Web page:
Plants and Wildlife search
Plants identified in the area are listed under the categories described below. Plants that have a range of growth types are listed in both categories. For example, plants that can be shrubs or small trees depending on growing conditions appear in both categories.
large woody perennial plants with a distinct trunk giving rise to branches or leaves at some distance from the ground.
woody plants of relatively low height, having several stems arising from the base and lacking a single trunk.
plants whose stems do not produce woody, persistent tissue and generally die back at the end of each growing season. Lilies and orchids are included in this category.
weak-stemmed plants that derive their support from climbing, twining, or creeping along a surface.
plants with hollow jointed stems and long narrow, usually green leaves and tiny flowers arranged in spikes.
Sedges & Rushes >>
Sedges are grasslike plants of the family Cyperaceae, having solid triangular stems, leaves in three vertical rows, and spikes of inconspicuous flowers.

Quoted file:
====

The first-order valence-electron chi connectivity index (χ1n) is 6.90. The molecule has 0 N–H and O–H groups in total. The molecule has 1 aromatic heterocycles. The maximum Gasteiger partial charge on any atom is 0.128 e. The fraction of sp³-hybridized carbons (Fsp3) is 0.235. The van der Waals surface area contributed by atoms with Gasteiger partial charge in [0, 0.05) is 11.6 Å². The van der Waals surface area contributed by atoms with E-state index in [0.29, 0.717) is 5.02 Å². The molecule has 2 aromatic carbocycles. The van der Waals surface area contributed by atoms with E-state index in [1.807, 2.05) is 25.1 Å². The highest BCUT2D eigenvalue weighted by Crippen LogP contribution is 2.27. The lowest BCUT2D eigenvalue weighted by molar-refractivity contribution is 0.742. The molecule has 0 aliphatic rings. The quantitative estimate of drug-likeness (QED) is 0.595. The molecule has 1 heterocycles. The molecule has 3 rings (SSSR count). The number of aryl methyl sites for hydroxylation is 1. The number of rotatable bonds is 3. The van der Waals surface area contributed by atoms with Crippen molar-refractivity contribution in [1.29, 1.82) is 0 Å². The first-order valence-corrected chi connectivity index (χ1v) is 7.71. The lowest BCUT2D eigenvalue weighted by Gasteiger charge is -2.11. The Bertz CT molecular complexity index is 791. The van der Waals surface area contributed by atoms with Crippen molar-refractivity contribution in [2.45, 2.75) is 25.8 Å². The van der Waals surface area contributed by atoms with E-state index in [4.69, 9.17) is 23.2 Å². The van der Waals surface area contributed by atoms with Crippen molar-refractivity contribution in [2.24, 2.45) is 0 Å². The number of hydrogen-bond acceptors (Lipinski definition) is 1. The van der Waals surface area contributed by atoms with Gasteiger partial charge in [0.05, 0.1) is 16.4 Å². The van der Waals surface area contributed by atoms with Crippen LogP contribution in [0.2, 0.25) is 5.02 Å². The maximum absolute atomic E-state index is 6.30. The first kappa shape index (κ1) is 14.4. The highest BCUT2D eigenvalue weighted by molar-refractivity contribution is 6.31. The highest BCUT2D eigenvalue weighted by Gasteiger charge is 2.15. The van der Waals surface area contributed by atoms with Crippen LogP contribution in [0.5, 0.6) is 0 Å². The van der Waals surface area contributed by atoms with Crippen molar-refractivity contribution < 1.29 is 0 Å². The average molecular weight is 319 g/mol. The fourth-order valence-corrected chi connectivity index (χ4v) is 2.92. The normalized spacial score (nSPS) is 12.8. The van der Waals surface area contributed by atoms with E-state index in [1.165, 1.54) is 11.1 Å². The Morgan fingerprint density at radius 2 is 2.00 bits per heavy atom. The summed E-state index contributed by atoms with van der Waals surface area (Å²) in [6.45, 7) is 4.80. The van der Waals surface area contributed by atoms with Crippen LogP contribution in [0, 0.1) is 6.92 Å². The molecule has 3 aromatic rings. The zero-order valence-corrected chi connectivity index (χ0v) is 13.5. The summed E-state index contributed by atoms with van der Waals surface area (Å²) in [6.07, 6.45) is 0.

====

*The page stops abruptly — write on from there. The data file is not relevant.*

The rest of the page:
Rushes are grasslike plants of the genus Juncus/family Juncaceae having pithy or hollow stems, found in wet or marshy places.
Water plants >>
plants that grow in water, either submerged or emerging above the surface.
seed plants typically having a stout and woody trunk with a crown of large, hard, stiff, evergreen leaves, individual plants are either male or female.
flowerless, seedless vascular plants having roots, stems, and fronds and reproducing by spores.
Club mosses >>
nonflowering plant that typically has creeping stems with small overlapping leaves and reproduces by spores.
complex organisms composed of a fungus in symbiotic union with an alga that grow as greenish, gray, yellow, brown, or blackish leaf-like, crust-like, or branching forms on rocks, trees, etc.
These lists are based on information supplied by Daniel Rekdahl, Graham McDonald, Bob Johnson and Ann Moran with additional records supplied by members. Formatting of the lists was arranged by Helen Ogle.